The objective of more production has been seriously undermined by the poor seed beds, by the poor application of herbicides that results and the high level of harvest loss also partly caused by uneven seed beds.

    + Harvesting.

Again there seems to have been a lack of understanding of the fundamental differences between northern crops and those in the WANA region.

Emphasis was put on operator adjustments to harvester designed for damp northern crops but the harvesters were not designed for low yielding crops with dry brittle straw as found in the WANA region. Harvest losses have been high both in quantity and even more so as a proportion of the yield.

     + Pastures

The strong influence of northern temperate agriculture and agricultural research has not served the WANA region well in the field of pastures.

In Europe pastures that are grazed have gone out of fashion. Vast areas have been abandoned or converted to forestry for social and economic reasons.

Intensive pastures have changed to grass and nitrogen rather than legume mixtures and are often cut and fed rather than grazed.

The same social and economic conditions do not apply in the WANA region and there are vast areas of grazing that could be improved with simple and cheap technology.

It is one of the great wasted opportunities of the last fifty years of development.

The northern influence has meant that pasture work was down-graded but it also meant that whole area of expertise was almost totally ignored.

In  What is medic?  we explain that there is a third group of plants that are important to agriculture. Northern agricultural science studies annual crops (such as cereals) and perennial grasses and legumes.

The third group that requires a science of its own is the self-regenerating annuals (mostly legumes). These should be central to the research effort of the WANA region but is very much a fringe activity.

     + Farming systems.

The majority of the research work carried out in the northern temperate regions is on the margins.

By this I mean that huge developments have taken place and current research is now concentrated on improving efficiency at the margins.

That is not been the case in the WANA region.

The elimination of the fallow by medic pasture, vetch or grain legumes is not a change at the margin.

It is a fundamental alteration of the farming system.

It has been seen as just another crop or pasture and the magnitude of the change has not been realised.

There is a need to study these changes on the whole farm, the machinery requirements, the labour and the working capital. The impact is different for large and small farms.

    + Small farmers.

    Research has neglected the needs of small farmers.

Part of this has been due to the production policies that saw the large farms as the largest producers.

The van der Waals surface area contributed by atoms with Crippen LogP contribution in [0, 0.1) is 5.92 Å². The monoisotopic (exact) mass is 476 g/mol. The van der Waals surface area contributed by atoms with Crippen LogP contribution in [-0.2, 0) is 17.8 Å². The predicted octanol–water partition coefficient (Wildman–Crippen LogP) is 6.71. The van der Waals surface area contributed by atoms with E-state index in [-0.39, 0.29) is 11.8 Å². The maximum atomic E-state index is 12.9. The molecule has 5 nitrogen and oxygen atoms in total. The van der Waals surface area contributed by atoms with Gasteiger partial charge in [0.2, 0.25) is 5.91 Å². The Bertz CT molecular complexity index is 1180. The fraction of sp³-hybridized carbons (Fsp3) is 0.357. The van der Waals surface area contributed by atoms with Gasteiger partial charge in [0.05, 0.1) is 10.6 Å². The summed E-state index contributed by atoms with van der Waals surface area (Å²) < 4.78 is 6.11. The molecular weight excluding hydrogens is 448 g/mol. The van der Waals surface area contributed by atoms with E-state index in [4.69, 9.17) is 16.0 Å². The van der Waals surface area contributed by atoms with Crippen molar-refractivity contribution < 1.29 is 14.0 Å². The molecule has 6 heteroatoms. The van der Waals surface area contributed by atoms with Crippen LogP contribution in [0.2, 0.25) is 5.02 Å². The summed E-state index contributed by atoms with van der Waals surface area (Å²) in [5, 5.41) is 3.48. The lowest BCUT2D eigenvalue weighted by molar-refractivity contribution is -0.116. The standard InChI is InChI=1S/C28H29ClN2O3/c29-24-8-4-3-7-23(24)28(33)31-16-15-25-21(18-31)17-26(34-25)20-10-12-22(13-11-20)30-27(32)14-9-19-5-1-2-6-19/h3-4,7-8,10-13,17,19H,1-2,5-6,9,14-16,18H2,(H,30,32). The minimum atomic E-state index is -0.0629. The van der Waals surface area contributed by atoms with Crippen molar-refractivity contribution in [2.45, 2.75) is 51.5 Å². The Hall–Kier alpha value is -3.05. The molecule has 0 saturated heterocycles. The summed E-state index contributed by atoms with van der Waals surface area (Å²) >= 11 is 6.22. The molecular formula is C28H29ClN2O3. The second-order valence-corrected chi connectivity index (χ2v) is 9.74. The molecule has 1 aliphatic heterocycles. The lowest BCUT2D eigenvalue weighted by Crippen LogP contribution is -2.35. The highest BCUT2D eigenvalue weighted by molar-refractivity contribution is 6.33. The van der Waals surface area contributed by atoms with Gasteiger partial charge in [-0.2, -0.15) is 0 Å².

The actual number of small farmers is greater and their needs have been neglected.

They need cheaper and more efficient cultivation.

They need small harvesting machines.

They are more concerned with animal production from grazing - another neglected field.

* Training and extension

The last fifty years has seen a great expansion in the number of people in the WANA region trained in agriculture.

There are thousands of institutions teaching agriculture and horticulture ranging from high schools to universities.

Many thousands of graduates have gone overseas to universities and research centres in Europe and North America for further post graduate degrees.

The choice of country has been determined by proximity, politics and funding rather than any intrinsic relevance of the training provided.

Thus more graduates from the WANA region have trained in Sweden's sub-arctic agriculture than in Australia's Mediterranean zone because Sweden offers more aid for training and is closer.

It is not surprising with this northern temperate bias that the self-regenerating legumes should be given such a low priority along with most work on pastures.

The training of extension workers has suffered from a lack of emphasis on economics and management.

This reflected the production policies of the time but many extension agents are now out of their depth in trying to persuade farmers through an economic message.

* Government action.

Government have been directly involved in farming.

In addition to expenditure on research, training and farm subsidies there has been a direct involvement in farming.

Many countries in the region had state farms or cooperatives that were controlled and underwritten by the government.

Governments have also undertaken direct development work such as clearly stones, building contour bank and planting fodder shrubs. T

hey have also established machinery contract services, provided seeds and fertilisers and many other inputs.


Did the production phase work?

    * Yield of cereals.

Yield was meant to be the most important benchmark.